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Photo by Kathy Demchak.
It is observed mostly as a foliage disease, but it occasionally causes a serious fruit rot. Severe foliar infection can damage leaves and reduce photosynthesis.
The disease is caused by the fungus Sphaerotheca macularis and is an "obligate parasite." This type of pathogen needs to reside in a living host for its survival and can be found overwintering in old, but living leaves. The pathogen can affect the flowers and fruit in all stages of development. Flowers are deformed and killed, immature fruit becomes hard and does not ripen normally, and mature, ripe fruit is soft, pulpy, and may fail to color. In the spring, the fungus sporulates on the leaves, causing the leaflets to curl upwards along the edges. The lower leaf surface may turn reddish, and a powdery, "frosty" growth of the fungus is often seen. Disease development is influenced primarily by rainfall and temperature, with dry weather and cool temperatures being more favorable.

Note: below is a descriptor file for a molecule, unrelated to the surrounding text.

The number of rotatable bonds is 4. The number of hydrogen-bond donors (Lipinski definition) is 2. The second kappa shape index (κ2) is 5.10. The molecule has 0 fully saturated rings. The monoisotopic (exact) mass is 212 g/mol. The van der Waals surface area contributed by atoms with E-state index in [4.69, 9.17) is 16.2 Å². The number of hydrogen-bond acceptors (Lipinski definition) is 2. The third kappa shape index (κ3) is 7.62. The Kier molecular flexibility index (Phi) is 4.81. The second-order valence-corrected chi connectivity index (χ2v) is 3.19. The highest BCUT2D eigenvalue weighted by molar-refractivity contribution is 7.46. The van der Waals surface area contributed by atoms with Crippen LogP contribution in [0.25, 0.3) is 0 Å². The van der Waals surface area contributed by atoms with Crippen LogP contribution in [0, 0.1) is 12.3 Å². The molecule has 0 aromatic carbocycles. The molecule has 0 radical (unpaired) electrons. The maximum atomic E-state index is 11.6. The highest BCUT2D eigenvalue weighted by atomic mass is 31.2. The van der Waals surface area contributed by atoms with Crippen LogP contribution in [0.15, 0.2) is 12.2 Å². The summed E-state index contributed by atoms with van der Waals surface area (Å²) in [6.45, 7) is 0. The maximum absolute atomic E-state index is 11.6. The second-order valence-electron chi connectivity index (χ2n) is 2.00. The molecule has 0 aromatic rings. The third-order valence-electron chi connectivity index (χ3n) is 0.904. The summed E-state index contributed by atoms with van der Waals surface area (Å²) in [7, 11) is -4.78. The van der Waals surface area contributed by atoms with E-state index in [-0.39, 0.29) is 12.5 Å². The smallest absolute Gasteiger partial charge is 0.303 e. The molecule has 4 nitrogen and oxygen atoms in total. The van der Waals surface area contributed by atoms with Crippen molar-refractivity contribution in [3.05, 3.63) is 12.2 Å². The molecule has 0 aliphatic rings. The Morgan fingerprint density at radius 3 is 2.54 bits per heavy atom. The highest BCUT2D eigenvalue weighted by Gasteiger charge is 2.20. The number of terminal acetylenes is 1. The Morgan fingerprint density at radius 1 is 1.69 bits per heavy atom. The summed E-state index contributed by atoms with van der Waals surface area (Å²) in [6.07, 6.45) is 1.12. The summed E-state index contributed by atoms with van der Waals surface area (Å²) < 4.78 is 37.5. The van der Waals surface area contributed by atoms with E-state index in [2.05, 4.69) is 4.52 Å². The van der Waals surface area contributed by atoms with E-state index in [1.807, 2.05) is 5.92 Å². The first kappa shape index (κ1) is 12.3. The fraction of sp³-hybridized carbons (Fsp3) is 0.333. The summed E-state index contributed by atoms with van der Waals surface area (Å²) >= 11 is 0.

The use of resistant varieties and adequate plant and row spacing aid in the control of this disease. The removal of overwintering leaves may be of some benefit.
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